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Facebook News Feed: fewer memes and more high quality news content, please

13 Jan, 14 | by Claire Bower, Digital Comms Manager, @clairebower

In December 2013, Facebook changed the algorithm that determines which “stories” are visible on the News Feed. It seems that the social network has begun to prioritise content from sources that users engage with most. Some fear that content from a  ‘liked’ Facebook page will therefore become negligible if it does not engage its readers.

In fact, a week or so after Facebook made its changes, one social media marketing agency, Ignite, analyzed 689 posts from 21 brand pages. Ignite found that in just one week, the number of people who saw posts from those brands declined by 44% on average, “with some pages seeing declines as high as 88%.”

According to the official announcement, Facebook wants to make its News Feed surface better, smarter content that readers are likely to click on. At the same time, Facebook is also hoping to demote ‘meme photos’ and other over-shared links that aren’t considered to be as informative. This means that users will see more, well, news in their News Feed and fewer images and memes. This comes as a complete turnaround to much of the image marketing posts that were highly touted just last year.

We’ll be doing a better job of distinguishing between a high quality article on a website versus a meme photo hosted somewhere other than Facebook when people click on those stories on mobile. This means that high quality articles you or others read may show up a bit more prominently in your News Feed, and meme photos may show up a bit less prominently.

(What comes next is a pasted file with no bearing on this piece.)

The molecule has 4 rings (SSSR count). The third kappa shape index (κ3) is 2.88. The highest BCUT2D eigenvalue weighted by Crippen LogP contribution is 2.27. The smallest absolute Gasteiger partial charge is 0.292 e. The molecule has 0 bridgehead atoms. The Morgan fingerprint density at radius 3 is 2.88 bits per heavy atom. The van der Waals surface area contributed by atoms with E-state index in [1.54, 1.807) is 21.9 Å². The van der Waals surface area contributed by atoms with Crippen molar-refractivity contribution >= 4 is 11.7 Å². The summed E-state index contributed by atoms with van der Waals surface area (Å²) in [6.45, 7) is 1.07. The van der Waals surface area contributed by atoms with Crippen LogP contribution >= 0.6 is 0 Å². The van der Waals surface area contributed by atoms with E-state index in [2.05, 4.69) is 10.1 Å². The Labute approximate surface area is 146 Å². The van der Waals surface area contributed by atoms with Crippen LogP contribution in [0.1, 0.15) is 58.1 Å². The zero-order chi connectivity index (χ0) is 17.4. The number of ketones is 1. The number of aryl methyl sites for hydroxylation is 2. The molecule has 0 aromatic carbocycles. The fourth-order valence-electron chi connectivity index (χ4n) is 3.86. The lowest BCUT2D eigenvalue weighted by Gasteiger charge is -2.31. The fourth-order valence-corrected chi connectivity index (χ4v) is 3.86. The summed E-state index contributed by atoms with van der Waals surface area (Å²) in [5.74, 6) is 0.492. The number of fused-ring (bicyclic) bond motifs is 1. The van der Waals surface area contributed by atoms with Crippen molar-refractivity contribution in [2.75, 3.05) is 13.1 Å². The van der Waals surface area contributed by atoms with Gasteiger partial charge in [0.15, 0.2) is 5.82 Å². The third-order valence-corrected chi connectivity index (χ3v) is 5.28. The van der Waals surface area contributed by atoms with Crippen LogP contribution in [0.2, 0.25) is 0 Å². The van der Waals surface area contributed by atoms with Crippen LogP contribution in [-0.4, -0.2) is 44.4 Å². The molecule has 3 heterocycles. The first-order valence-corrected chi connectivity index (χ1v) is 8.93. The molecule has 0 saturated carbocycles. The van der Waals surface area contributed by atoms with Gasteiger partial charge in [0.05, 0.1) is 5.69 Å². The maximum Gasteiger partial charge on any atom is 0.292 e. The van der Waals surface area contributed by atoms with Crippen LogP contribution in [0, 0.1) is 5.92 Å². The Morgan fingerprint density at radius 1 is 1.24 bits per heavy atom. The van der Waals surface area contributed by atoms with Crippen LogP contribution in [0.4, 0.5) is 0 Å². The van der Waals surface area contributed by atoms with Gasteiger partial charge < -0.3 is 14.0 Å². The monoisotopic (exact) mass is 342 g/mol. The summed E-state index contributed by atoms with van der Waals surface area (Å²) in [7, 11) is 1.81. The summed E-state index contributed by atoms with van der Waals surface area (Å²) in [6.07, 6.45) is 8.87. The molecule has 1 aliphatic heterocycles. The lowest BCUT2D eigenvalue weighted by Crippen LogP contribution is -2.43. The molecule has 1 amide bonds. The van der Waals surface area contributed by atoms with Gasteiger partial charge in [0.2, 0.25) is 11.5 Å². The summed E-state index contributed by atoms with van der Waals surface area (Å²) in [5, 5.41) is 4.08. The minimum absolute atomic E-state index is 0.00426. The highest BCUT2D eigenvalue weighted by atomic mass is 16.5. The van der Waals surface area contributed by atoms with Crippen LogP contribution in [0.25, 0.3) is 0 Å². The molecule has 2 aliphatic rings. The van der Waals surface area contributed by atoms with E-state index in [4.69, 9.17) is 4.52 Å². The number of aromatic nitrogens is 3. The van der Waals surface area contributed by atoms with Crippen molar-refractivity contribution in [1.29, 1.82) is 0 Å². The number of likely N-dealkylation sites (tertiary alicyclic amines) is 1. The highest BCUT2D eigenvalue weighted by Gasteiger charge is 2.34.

So, how does Facebook define ‘high quality’ content?

The system uses over a thousand different factors, such as how frequently content from a certain Page is reported as low quality (e.g., hiding a Page post), how complete the Page profile is, and whether the fan base for a particular Page overlaps with the fan base of other known high quality Pages.

Facebook will also begin recommending related articles to users who click on a link from their feed. These recommendations will appear below the original post, as below.

It therefore seems that those brand Pages producing good quality, shareable content should actually benefit from the algorithm changes. Indeed, according to Facebook, the impact should be relatively small for most Pages, but those that are seeing good engagement on their posts could see further increases in reach. The bottom line is that Page strategy should still stay the same: produce high quality content and optimise for engagement and reach.

You can do this by focusing on these tips when creating your Page posts:

  • Make posts timely and relevant
  • Build credibility and trust with the audience
  • Ask, “Would people share this with their friends or recommend it to others?”
  • Think about, “Would my audience want to see this in their News Feeds?”

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